How to Really Protect Your Business Idea

Author: Tim Berry

Tim Berry

Tim Berry

7 min. read

Updated May 3, 2024

How do I protect my business idea?

How can I find investors without giving it away? How can I get people to join me without telling them all about it?

What if they steal my idea?

Here’s the hard truth about protecting your business ideas:

You don’t own your idea, and you can’t sell it

You don’t own your idea.

An idea is like a summer breeze—you can enjoy it, maybe use it to power your windmill or sailboat, but you can’t own it. And you can’t steal it. An idea is like a good joke—using somebody else’s joke is not stealing it.

Yes, there are rare exceptions to this rule. The exceptions are that you can patent an invention, copyright a creative work (songs, movies, books, software), and trademark a commercial phrase, image, sound, or video.

I’m not dealing with those exceptions in this article. That’s all for some other time.

Important note: Sharing an idea is giving it away.

You can’t sell an idea; the first reason is because you don’t own it. The second reason is because you can’t find anybody who will buy it.

If you don’t believe me, do a good web search. You’ll find thousands of people—no, probably millions—saying (or posting) that they have a great idea they want to sell to an existing company. And you’ll find nothing, not one example, of a company actually buying an idea.

Companies buy companies, products, websites, software, startups with traction, and occasionally startups with just an idea and a team, but not ideas. 

So, get this straight: You are supposed to build a business with that idea, add value, gather a team, and get going. Get customer commitments, early sales, and traction.

Daunting indeed…so what? Do nothing? Give up?

Seriously, if you’re thinking you can sell your idea as such, stop reading this post. I’m not writing this for you. You are wasting your time. Businesses and people that cater to that pipe dream are almost all plain scams.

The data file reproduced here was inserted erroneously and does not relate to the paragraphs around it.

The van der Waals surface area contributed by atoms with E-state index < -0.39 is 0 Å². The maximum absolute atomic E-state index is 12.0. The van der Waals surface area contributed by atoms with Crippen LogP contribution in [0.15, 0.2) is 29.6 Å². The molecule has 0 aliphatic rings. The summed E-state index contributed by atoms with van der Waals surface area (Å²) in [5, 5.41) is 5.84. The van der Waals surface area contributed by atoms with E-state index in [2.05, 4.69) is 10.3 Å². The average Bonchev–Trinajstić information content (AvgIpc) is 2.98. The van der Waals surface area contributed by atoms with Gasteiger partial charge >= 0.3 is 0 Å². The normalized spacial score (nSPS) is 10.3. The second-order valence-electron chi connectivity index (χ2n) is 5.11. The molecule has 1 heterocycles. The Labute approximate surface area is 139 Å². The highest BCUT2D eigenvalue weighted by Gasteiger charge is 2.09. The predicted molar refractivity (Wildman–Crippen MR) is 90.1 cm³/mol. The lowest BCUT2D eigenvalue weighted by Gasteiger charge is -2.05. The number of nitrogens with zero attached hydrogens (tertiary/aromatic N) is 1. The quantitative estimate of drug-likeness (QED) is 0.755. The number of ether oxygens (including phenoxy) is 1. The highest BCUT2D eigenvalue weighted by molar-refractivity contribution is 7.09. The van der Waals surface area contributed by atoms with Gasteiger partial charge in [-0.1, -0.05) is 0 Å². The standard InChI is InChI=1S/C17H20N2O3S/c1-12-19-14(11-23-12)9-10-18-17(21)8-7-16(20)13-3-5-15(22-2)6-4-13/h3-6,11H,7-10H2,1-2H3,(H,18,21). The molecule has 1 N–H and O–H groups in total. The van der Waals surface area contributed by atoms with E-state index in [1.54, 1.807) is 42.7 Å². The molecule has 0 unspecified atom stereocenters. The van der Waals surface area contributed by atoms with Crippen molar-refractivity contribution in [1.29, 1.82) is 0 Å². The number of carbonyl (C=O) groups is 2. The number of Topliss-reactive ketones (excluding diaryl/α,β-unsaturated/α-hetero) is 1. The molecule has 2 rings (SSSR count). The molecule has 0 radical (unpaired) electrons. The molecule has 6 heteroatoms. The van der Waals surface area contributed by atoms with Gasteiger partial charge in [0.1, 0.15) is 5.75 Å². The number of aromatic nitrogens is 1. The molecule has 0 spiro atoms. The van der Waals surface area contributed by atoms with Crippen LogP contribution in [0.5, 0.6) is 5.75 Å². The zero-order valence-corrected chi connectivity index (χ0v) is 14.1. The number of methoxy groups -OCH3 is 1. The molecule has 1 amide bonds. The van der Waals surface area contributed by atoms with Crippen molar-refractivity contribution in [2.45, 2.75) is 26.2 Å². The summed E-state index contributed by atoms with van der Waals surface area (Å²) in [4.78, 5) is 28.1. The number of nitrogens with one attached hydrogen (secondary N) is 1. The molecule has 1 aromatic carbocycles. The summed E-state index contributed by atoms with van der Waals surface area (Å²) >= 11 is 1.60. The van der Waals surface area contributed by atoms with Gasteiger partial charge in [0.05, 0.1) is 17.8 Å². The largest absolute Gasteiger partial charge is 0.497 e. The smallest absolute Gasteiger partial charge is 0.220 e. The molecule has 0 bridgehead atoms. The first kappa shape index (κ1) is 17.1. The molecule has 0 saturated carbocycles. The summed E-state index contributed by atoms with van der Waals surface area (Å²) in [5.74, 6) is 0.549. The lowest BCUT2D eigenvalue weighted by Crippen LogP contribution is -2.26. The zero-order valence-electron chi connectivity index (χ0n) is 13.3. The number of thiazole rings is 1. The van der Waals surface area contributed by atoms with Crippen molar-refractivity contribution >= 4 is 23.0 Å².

The only exceptions to that rule are a few legitimate businesses that help inventors apply for and market patents—and this article isn’t about patents.

If, on the other hand, if you’re ready to execute your idea, then read on. I want to help you protect it as much as you can while you build on it.

That’s worth discussing.

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Don’t let the cat out of the bag.

The first thing you do with your big idea is shut up. Borrow from all those spy movies and adopt a “need to know” policy that covers who you share with and how much you share. Remember, people who hear your idea and execute it before you do didn’t steal your idea; they executed it.

They deserve to win. And if you did nothing but talk, you deserve to lose. 

The next thing to do is figure out who needs to know and tell those people carefully and appropriately. If you can execute your idea all by yourself, do that. If you need a team to build it, gather your team carefully.

Talk to people one at a time. Start with people you trust.

Feel them out first, for their interest, before sharing the whole idea.

Who can you trust?

Don’t get paranoid—you’ll never gather a team if you can’t trust anybody with your idea. Legitimate investors won’t steal your idea; they need teams to execute, not naked ideas (remember, an idea has no value; the work gives it value, and sometimes a team gives it value).

I’ve been in business for more than 30 years now, and I’ve had a lot of success with the straight-in-the-eye moral and ethical commitment. Asking, “Can I trust you with this?” isn’t an iron-clad solution, for sure; so many people give secrets away without even having bad intentions.

Moral and ethical commitments get broken, as do legal and written commitments, especially around ideas and non-disclosure. And, sometimes, I suspect the straight-in-the-eye method is more binding than legalese in letters (but that’s just me, and I’m not an attorney).